9. The submerged deep history of the near coastal, the history of a space where human impacts and life-cycles meet, as petroleum swirling with Bosphorus seaweed Pamuk describes, might point to a future. If the historical span of Celâl’s fantastic column is over-the-top in its goulish vision of the changes as the Black Sea’s water-levels fall, and a once- flowing Strait that was a source of life dry up, its rather visionary quality suggests the vast scale of the consequences of compromising.coastal habitats, or the unimaginable scale of environmental transformations at stake. And it reminds us of the dangerous poverty of historical condescension to the shores, and to their vulnerable nature.
The danger of a failure to detail, enrich, and examine the submerged landscapes of the offshore, often not fully revealed in almost the best data visualizations and geolocated imagery of near coastal habitats, challenge the limits of photography, cartography, and remote sensing, as they demand the detailed attention to the category of the coastal that remote observation fails to provide, and a broader historical vision of the shoreline’s properties as a significant habitat. For only by increasing the depth of our historical vision of the shoreline’s sensitivity can we fully appreciate the threat of its impending loss.
Could strategies for better visualization of kelp beds help as part of benthic environments preserve the locally decimated beds of seaweeds off the California coast? While Darwin seems to have almost immediately appreciated of the very delicate nature of the startling benthic surroundings observed in the ‘aquatic forests of the Southern Hemisphere” from aboard the HMS Beagle’s second journey of surveying the South American coast in the early nineteenth century. Darwin was so astounded at the variety of residents in the nourishing ambient kelp beds of copious density, he grasped an ecosystem whose loss is difficult to register or perceive today. Despite huge advances in remote sensing and aerial photography, as well as coastal management, the readiness to isolate seaweed as ornament, and difficulties to integrate extensive brown algae in an ecosystem of interdependent relations, provides only the most partial picture of the stakes involved.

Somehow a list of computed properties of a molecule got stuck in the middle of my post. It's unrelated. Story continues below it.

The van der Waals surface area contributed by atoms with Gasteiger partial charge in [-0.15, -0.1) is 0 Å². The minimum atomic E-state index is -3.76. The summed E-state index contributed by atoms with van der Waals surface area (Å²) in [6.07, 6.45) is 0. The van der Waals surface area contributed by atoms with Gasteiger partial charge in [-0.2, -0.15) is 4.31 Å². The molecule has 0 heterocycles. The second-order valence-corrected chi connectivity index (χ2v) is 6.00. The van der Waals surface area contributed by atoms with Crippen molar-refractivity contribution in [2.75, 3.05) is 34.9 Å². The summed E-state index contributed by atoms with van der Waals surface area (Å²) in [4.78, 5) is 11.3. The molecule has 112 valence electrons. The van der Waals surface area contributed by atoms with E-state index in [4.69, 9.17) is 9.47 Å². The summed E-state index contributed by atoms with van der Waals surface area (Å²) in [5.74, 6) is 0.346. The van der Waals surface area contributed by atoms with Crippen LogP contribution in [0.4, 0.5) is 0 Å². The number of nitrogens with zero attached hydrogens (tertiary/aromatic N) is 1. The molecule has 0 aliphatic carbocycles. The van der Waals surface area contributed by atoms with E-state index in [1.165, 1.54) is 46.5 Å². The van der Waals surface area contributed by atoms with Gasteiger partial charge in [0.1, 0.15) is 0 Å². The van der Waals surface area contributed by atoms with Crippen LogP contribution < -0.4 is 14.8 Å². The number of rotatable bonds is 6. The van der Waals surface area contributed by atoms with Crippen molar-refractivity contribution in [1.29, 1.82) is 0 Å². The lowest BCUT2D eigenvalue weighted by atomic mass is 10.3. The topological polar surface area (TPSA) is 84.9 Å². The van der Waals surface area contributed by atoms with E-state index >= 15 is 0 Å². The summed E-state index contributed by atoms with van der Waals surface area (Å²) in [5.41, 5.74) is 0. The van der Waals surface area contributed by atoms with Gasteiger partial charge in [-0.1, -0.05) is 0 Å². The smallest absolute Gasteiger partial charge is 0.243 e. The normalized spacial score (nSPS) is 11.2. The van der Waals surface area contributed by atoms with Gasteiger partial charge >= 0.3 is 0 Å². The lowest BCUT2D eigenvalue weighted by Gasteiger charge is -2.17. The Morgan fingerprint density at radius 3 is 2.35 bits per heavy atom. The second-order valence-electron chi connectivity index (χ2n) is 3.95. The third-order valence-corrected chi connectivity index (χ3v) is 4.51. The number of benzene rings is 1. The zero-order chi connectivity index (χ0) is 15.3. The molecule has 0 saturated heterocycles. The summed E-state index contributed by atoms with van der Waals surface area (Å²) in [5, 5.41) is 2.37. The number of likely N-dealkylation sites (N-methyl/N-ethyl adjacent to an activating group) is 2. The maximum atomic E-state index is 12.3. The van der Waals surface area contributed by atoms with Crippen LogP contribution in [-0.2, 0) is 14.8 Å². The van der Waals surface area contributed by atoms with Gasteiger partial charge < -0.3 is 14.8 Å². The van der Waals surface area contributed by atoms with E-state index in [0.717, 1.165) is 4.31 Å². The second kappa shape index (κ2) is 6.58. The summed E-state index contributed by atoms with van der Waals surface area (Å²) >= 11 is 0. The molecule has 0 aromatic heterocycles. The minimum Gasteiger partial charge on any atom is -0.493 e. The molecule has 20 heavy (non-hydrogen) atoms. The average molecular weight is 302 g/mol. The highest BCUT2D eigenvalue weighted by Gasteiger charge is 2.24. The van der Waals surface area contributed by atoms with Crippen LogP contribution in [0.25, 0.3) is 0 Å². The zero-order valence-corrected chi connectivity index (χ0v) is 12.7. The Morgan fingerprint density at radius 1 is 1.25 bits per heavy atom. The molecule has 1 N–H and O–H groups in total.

The degree to which evolutionary biology promoted wonder at the structures of kelp as antecedents of living structures, algal vital forms between plant and animal, of a complex structure of almost unsurpassed variety and elegance among collections of wondrous objects, corals, or terrestrial beasts, aroused a near-contemporary interest in seaweed ornaments as they were included in objects to be preserved as specimens, and of a visual fascination that transcended or compared to actual abilities and technologies of manufacture, and their uncanny recognizability as biological forms and structures, suggestive of a vitalism associated with polyps, and hinting at new possibilities of reproduction and evolution.